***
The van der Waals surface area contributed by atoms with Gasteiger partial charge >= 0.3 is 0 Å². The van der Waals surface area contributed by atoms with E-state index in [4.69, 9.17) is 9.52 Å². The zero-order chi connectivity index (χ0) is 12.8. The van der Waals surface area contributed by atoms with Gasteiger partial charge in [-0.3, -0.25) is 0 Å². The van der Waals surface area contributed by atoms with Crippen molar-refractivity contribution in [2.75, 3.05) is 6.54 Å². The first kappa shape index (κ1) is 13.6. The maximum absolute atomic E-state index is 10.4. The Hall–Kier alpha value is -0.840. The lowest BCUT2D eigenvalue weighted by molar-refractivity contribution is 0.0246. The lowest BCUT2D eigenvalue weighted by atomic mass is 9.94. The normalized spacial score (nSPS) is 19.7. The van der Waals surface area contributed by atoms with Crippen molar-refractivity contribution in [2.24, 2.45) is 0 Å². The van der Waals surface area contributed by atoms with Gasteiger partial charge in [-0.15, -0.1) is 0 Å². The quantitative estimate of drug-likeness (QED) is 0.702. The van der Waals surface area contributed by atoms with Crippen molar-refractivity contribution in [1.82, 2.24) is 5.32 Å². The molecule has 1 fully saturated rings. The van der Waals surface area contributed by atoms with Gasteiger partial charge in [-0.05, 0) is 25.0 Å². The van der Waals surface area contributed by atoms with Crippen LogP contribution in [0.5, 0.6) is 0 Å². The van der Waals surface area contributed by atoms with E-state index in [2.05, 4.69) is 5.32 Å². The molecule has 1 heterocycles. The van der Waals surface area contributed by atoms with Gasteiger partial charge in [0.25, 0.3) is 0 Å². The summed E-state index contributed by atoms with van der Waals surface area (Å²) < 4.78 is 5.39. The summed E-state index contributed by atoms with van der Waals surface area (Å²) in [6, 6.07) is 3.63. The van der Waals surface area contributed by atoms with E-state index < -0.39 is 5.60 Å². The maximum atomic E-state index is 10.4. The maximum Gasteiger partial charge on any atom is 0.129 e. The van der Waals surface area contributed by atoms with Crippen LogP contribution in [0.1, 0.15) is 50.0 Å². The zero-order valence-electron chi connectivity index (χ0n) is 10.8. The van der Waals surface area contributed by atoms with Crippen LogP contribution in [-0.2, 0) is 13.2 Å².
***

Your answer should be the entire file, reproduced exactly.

The van der Waals surface area contributed by atoms with Gasteiger partial charge >= 0.3 is 0 Å². The van der Waals surface area contributed by atoms with E-state index in [4.69, 9.17) is 9.52 Å². The zero-order chi connectivity index (χ0) is 12.8. The van der Waals surface area contributed by atoms with Gasteiger partial charge in [-0.3, -0.25) is 0 Å². The van der Waals surface area contributed by atoms with Crippen molar-refractivity contribution in [2.75, 3.05) is 6.54 Å². The first kappa shape index (κ1) is 13.6. The maximum absolute atomic E-state index is 10.4. The Hall–Kier alpha value is -0.840. The lowest BCUT2D eigenvalue weighted by molar-refractivity contribution is 0.0246. The lowest BCUT2D eigenvalue weighted by atomic mass is 9.94. The normalized spacial score (nSPS) is 19.7. The van der Waals surface area contributed by atoms with Crippen molar-refractivity contribution in [2.24, 2.45) is 0 Å². The van der Waals surface area contributed by atoms with Gasteiger partial charge in [-0.15, -0.1) is 0 Å². The quantitative estimate of drug-likeness (QED) is 0.702. The van der Waals surface area contributed by atoms with Crippen molar-refractivity contribution in [1.82, 2.24) is 5.32 Å². The molecule has 1 fully saturated rings. The van der Waals surface area contributed by atoms with Gasteiger partial charge in [-0.05, 0) is 25.0 Å². The van der Waals surface area contributed by atoms with Crippen LogP contribution in [0.5, 0.6) is 0 Å². The van der Waals surface area contributed by atoms with E-state index in [2.05, 4.69) is 5.32 Å². The molecule has 1 heterocycles. The van der Waals surface area contributed by atoms with Gasteiger partial charge in [0.25, 0.3) is 0 Å². The summed E-state index contributed by atoms with van der Waals surface area (Å²) < 4.78 is 5.39. The summed E-state index contributed by atoms with van der Waals surface area (Å²) in [6, 6.07) is 3.63. The van der Waals surface area contributed by atoms with E-state index < -0.39 is 5.60 Å². The maximum atomic E-state index is 10.4. The maximum Gasteiger partial charge on any atom is 0.129 e. The van der Waals surface area contributed by atoms with Crippen LogP contribution in [0.1, 0.15) is 50.0 Å². The zero-order valence-electron chi connectivity index (χ0n) is 10.8. The van der Waals surface area contributed by atoms with Crippen LogP contribution in [-0.2, 0) is 13.2 Å².